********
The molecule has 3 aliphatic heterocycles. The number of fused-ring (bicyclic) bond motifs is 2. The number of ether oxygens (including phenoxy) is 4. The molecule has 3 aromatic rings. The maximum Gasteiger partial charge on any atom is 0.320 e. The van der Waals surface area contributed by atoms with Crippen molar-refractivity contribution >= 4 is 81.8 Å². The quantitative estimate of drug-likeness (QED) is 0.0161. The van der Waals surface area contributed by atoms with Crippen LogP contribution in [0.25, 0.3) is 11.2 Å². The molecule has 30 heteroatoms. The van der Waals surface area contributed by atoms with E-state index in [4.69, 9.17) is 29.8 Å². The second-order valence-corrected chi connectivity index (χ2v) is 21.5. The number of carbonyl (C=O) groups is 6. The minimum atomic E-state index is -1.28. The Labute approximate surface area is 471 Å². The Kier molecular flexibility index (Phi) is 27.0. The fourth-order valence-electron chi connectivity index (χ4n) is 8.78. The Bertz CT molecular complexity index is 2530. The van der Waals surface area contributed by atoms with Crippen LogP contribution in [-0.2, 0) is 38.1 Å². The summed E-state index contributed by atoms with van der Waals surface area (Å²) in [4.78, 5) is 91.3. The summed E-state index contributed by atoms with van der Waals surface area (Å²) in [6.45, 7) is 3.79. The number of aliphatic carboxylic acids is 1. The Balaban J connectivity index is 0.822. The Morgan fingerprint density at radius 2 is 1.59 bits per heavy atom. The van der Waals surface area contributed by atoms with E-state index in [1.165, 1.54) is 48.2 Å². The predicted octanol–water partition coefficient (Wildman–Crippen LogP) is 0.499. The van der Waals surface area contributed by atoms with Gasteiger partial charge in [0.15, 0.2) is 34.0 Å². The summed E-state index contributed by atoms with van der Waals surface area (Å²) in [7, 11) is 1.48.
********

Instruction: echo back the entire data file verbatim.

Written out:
The molecule has 3 aliphatic heterocycles. The number of fused-ring (bicyclic) bond motifs is 2. The number of ether oxygens (including phenoxy) is 4. The molecule has 3 aromatic rings. The maximum Gasteiger partial charge on any atom is 0.320 e. The van der Waals surface area contributed by atoms with Crippen molar-refractivity contribution >= 4 is 81.8 Å². The quantitative estimate of drug-likeness (QED) is 0.0161. The van der Waals surface area contributed by atoms with Crippen LogP contribution in [0.25, 0.3) is 11.2 Å². The molecule has 30 heteroatoms. The van der Waals surface area contributed by atoms with E-state index in [4.69, 9.17) is 29.8 Å². The second-order valence-corrected chi connectivity index (χ2v) is 21.5. The number of carbonyl (C=O) groups is 6. The minimum atomic E-state index is -1.28. The Labute approximate surface area is 471 Å². The Kier molecular flexibility index (Phi) is 27.0. The fourth-order valence-electron chi connectivity index (χ4n) is 8.78. The Bertz CT molecular complexity index is 2530. The van der Waals surface area contributed by atoms with Crippen LogP contribution in [-0.2, 0) is 38.1 Å². The summed E-state index contributed by atoms with van der Waals surface area (Å²) in [4.78, 5) is 91.3. The summed E-state index contributed by atoms with van der Waals surface area (Å²) in [6.45, 7) is 3.79. The number of aliphatic carboxylic acids is 1. The Balaban J connectivity index is 0.822. The Morgan fingerprint density at radius 2 is 1.59 bits per heavy atom. The van der Waals surface area contributed by atoms with E-state index in [1.165, 1.54) is 48.2 Å². The predicted octanol–water partition coefficient (Wildman–Crippen LogP) is 0.499. The van der Waals surface area contributed by atoms with Gasteiger partial charge in [0.15, 0.2) is 34.0 Å². The summed E-state index contributed by atoms with van der Waals surface area (Å²) in [7, 11) is 1.48.